Article by Melissa Yeo & Christine Lacy courtesy of the Australian.
The ongoing trial of decorated soldier Ben Roberts-Smith, with his first appearance in the witness box on Thursday, will not a beneficiary, however he continues to be supported by WA billionaire Kerry Stokes.
Instead, the issue of doling out the cash is a matter for the SAS Resources Fund, which counts Stokes as its chair and another of Perth’s royalty, Twiggy Forrest, among its board of Trustees.
Rinehart held court with several of the group’s representatives, including chair Grant Walsh and chief operating officer Chris Johns, at her Hancock headquarters last week as she unveiled new military pictures to be displayed in the lobby, and was pointed in her criticism of the handling of the issues brought to light in the Afghanistan inquiry last year.
“The HPPL Group was keen to provide support following the whistleblowers and then government’s unfortunate decision to make portions of the inquiry’s report public, despite no complaints regarding our defence personnel from the Afghan government, throwing our defence personnel without fair trial to the left media,” the company said in a statement, not the first time she’s singled out the “left media”.
“With the unfortunate consequence that after our government sent our groups to Afghanistan, the loss of life has been far greater since the inquiry, than the Australian Defence lives lost in active service in Afghanistan.” The inquiry to which she refers is of course the Paul Brereton-penned tome released last year, which detailed alleged war crimes by Australian forces in Afghanistan and blew open a whole new wave of potential litigation for those involved.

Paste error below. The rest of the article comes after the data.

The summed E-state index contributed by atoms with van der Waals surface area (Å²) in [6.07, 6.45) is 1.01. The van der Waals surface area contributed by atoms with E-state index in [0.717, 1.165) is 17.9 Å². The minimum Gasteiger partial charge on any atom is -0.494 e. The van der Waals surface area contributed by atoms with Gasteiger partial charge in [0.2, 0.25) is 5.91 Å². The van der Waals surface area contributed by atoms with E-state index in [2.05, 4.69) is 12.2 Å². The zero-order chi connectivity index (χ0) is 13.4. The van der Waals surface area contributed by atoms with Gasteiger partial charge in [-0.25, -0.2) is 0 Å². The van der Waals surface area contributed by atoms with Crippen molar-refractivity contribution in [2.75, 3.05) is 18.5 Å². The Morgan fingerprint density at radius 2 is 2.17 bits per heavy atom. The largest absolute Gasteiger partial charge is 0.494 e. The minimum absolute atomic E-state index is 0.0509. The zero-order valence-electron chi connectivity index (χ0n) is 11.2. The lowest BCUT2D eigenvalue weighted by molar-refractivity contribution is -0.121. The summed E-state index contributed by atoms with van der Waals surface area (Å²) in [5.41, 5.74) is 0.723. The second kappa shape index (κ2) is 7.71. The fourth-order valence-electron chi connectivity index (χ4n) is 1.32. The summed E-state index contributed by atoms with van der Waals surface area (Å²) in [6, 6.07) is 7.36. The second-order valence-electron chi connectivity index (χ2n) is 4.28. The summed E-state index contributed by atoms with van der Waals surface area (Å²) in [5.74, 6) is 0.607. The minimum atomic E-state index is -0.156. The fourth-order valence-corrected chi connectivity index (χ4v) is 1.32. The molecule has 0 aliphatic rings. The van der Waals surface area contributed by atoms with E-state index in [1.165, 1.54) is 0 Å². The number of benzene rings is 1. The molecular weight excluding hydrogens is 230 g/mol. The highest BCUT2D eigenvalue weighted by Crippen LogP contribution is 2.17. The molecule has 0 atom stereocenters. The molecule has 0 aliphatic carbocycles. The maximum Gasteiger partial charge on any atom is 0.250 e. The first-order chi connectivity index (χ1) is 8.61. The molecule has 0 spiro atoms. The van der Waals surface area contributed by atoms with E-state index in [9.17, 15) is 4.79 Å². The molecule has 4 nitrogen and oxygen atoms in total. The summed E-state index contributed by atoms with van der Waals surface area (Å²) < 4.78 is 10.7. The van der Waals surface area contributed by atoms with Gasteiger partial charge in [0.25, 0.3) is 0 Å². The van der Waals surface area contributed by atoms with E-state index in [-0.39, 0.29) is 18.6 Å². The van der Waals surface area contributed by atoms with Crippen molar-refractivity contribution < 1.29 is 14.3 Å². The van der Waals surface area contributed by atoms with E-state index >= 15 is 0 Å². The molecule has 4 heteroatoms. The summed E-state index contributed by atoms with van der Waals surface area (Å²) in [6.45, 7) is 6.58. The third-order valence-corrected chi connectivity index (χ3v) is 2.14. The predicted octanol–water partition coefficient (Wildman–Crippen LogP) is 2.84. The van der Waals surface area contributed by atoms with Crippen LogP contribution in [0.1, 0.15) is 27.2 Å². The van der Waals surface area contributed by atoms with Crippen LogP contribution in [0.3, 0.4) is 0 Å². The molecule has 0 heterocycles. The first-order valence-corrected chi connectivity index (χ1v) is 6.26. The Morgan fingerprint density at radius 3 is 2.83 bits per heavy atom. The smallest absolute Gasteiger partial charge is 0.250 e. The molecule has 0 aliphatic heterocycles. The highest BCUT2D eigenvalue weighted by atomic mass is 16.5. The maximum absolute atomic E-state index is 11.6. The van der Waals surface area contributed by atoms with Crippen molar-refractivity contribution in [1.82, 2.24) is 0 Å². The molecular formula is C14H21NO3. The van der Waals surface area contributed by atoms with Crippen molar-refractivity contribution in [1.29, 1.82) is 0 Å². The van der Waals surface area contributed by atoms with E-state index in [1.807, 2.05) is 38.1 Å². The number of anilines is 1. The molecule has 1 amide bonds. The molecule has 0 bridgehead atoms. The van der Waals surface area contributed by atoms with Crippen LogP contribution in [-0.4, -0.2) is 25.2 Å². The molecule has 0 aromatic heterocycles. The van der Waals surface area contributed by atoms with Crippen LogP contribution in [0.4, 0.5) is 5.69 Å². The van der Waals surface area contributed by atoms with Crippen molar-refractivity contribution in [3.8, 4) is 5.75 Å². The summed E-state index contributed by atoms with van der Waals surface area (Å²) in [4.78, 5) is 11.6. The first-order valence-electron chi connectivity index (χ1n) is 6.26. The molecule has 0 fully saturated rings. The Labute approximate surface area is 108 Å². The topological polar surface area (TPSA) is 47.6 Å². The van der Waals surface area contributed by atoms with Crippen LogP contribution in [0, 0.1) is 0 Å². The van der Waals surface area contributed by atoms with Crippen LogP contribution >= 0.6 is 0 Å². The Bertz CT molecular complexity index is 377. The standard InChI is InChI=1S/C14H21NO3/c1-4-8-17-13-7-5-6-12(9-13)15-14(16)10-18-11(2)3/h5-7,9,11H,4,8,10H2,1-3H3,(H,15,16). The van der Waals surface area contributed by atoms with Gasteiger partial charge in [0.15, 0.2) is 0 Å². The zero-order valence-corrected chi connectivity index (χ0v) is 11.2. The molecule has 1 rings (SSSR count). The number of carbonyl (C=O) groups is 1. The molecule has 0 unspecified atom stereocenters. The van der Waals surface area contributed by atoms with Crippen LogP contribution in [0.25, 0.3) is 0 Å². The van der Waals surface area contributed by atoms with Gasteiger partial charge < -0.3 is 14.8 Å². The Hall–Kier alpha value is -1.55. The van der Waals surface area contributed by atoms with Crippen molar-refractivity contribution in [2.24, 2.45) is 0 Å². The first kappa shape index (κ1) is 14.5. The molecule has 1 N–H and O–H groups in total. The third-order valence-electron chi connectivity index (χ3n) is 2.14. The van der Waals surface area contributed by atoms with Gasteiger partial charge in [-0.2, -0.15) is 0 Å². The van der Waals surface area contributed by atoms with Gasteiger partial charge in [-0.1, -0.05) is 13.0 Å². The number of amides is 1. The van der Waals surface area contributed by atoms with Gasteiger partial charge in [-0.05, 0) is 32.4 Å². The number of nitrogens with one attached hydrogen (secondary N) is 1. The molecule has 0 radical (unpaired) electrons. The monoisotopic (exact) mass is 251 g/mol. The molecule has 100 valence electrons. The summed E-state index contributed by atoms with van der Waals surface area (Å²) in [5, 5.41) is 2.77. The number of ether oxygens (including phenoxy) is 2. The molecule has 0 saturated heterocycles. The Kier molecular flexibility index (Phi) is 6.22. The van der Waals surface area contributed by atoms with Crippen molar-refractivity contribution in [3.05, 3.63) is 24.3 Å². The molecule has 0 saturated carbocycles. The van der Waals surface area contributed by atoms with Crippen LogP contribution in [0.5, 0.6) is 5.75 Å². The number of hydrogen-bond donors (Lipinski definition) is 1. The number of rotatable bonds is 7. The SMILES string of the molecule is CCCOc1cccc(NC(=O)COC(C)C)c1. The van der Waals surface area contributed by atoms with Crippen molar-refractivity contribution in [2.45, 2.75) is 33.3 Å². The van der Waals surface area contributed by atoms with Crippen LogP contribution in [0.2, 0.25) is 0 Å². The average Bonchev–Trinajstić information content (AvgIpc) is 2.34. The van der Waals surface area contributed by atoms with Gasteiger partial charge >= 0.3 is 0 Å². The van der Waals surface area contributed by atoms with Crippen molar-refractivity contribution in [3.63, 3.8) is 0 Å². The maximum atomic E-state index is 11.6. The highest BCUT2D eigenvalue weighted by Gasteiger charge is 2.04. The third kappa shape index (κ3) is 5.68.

Rinehart is no stranger to the SAS Resources Fund, having a long affiliation with the charity established after the Black Hawk tragedy of 1996 to support servicemen and their families. It also counted Buckeridge scion Sam, former WA governor and also 24th Governor-General Michael Jeffery and exWoodside boss Peter Coleman as donors last year.
Even Roberts-Smith himself is a listed donor, as well as being an ambassador for the charity.
Any philanthropy was surely far from his mind on Thursday, as he faced his first of many days in the stand before judge Anthony Besanko in Sydney.
At last count the drawdowns of his loan from Stokes’ private investment company Australian Capital Equity were $1.9m.